General MPLS Description What are the advantages of MPLS?
General MPLS Description MPLS forwarding can be done by switches which are capable of doing label lookup and replacement, but are either not capable of analyzing the network layer headers, or are not capable of analyzing the network layer headers at adequate speed.
General MPLS Description Since a packet is assigned to a FEC when it enters the network,the ingress router may use, in determining the assignment, any information it has about the packet, even if that information cannot be gleaned from the network layer header. For example,packets arriving on different ports may be assigned to different FECs. Conventional forwarding, on the other hand,can only consider information which travels with the packet in the packet header.
General MPLS Description A packet that enters the network at a particular router can be labeled differently than the same packet entering the network at a different router, and as a result forwarding decisions that depend on the ingress router can be easily made. This cannot be done with conventional forwarding, since the identity of a packet's ingress router does not travel with the packet.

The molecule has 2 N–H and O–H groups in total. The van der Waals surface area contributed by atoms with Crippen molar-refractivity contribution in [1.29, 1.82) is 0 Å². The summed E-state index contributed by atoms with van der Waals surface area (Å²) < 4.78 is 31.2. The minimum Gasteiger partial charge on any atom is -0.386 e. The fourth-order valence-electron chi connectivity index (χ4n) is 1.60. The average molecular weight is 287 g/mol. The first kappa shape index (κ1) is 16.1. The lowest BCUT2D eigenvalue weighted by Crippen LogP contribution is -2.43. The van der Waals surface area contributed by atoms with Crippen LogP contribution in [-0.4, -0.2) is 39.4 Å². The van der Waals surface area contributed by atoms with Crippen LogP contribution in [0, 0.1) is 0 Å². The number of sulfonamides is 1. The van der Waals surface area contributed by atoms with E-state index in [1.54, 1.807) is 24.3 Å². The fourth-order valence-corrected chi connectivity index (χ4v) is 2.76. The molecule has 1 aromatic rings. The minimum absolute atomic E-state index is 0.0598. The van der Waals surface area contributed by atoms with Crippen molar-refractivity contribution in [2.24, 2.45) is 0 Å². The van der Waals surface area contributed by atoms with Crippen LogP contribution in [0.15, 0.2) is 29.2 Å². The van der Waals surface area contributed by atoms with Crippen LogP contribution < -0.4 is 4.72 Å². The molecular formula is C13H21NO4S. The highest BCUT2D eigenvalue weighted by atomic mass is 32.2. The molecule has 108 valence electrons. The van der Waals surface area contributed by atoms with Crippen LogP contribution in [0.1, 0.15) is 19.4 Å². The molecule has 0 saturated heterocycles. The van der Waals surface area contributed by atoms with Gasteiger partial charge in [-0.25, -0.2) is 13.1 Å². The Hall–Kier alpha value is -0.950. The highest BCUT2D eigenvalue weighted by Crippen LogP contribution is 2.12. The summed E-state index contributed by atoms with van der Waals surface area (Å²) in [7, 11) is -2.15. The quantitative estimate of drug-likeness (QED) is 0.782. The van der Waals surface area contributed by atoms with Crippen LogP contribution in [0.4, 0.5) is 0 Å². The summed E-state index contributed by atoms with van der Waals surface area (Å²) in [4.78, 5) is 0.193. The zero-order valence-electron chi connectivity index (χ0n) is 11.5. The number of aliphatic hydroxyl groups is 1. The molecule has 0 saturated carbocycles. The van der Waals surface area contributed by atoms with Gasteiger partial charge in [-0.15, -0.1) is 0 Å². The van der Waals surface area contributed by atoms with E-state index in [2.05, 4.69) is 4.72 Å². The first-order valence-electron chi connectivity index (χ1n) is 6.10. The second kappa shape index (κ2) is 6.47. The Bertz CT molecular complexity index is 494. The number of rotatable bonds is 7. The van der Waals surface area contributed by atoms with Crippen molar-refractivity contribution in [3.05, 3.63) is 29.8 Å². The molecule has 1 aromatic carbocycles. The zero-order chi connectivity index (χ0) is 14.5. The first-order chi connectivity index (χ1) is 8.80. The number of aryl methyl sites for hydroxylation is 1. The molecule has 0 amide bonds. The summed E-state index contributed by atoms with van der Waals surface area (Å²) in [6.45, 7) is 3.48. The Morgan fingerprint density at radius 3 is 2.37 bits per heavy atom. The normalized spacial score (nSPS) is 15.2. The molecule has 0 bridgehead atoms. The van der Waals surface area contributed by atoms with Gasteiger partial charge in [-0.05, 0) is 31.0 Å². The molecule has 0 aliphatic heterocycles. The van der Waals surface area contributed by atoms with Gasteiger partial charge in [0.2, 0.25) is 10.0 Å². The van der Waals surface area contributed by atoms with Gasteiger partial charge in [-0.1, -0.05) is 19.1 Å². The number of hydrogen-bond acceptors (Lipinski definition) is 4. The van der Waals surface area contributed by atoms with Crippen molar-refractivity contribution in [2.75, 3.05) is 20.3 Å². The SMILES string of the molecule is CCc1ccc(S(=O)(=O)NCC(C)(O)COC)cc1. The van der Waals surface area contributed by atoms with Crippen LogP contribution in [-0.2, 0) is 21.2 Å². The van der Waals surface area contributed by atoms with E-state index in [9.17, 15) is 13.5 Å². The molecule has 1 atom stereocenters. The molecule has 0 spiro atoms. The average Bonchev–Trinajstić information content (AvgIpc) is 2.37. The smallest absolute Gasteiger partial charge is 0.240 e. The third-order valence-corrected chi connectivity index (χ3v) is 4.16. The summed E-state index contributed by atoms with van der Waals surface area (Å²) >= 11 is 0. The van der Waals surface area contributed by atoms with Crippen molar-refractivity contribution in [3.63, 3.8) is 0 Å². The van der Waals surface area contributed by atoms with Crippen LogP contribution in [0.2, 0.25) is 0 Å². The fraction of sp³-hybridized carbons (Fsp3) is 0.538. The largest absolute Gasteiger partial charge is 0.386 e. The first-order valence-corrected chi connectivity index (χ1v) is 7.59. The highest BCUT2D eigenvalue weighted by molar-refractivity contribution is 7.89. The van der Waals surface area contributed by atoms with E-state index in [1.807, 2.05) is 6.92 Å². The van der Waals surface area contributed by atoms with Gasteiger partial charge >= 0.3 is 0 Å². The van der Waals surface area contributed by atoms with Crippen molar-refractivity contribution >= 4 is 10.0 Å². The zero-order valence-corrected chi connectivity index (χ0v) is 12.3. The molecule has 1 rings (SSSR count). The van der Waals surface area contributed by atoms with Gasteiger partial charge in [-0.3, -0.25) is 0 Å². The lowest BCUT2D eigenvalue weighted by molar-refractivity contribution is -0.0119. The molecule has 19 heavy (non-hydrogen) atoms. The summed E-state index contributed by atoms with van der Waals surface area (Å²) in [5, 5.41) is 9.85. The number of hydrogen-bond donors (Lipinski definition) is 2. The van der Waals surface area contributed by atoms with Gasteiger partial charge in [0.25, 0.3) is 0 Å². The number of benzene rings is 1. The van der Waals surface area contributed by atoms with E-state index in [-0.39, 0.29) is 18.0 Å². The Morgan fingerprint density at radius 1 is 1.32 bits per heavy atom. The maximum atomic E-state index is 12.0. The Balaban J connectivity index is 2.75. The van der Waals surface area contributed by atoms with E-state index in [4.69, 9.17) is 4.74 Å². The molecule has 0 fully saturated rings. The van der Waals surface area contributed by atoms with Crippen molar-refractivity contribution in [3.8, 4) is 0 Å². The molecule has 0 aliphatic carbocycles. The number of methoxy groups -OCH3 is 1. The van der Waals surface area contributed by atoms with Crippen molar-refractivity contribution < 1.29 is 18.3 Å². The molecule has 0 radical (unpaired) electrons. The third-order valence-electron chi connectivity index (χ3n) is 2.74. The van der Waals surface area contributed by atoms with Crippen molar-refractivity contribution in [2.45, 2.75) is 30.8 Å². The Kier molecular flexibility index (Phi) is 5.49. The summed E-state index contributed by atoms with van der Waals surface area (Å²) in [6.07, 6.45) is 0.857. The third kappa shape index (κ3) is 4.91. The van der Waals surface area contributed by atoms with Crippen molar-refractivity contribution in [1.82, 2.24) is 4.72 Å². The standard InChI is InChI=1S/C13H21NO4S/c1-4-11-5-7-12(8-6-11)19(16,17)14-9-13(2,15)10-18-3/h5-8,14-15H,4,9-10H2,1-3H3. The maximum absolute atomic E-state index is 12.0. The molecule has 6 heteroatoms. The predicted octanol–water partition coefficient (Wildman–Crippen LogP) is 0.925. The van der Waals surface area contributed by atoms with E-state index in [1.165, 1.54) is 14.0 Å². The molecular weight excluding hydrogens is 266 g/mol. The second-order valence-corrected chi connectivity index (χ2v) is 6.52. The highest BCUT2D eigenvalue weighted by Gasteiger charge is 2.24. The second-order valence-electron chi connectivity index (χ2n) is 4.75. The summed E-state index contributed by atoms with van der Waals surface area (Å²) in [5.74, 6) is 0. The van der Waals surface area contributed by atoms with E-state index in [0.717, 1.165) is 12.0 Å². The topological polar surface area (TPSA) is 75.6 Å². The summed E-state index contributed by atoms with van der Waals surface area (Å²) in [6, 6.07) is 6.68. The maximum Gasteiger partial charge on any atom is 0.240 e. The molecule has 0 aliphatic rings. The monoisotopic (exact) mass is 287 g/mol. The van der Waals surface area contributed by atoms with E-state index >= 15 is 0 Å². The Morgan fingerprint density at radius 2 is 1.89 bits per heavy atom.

General MPLS Description Sometimes it is desirable to force a packet to follow a particular route which is explicitly chosen at or before the time the packet enters the network, rather than being chosen by the normal dynamic routing algorithm as the packet travels through the network. This may be done as a matter of policy,or to support traffic engineering. In conventional forwarding,this requires the packet to carry an encoding of its route along with it ("source routing"). In MPLS, a label can be used to represent the route, so that the identity of the explicit route need not be carried with the packet.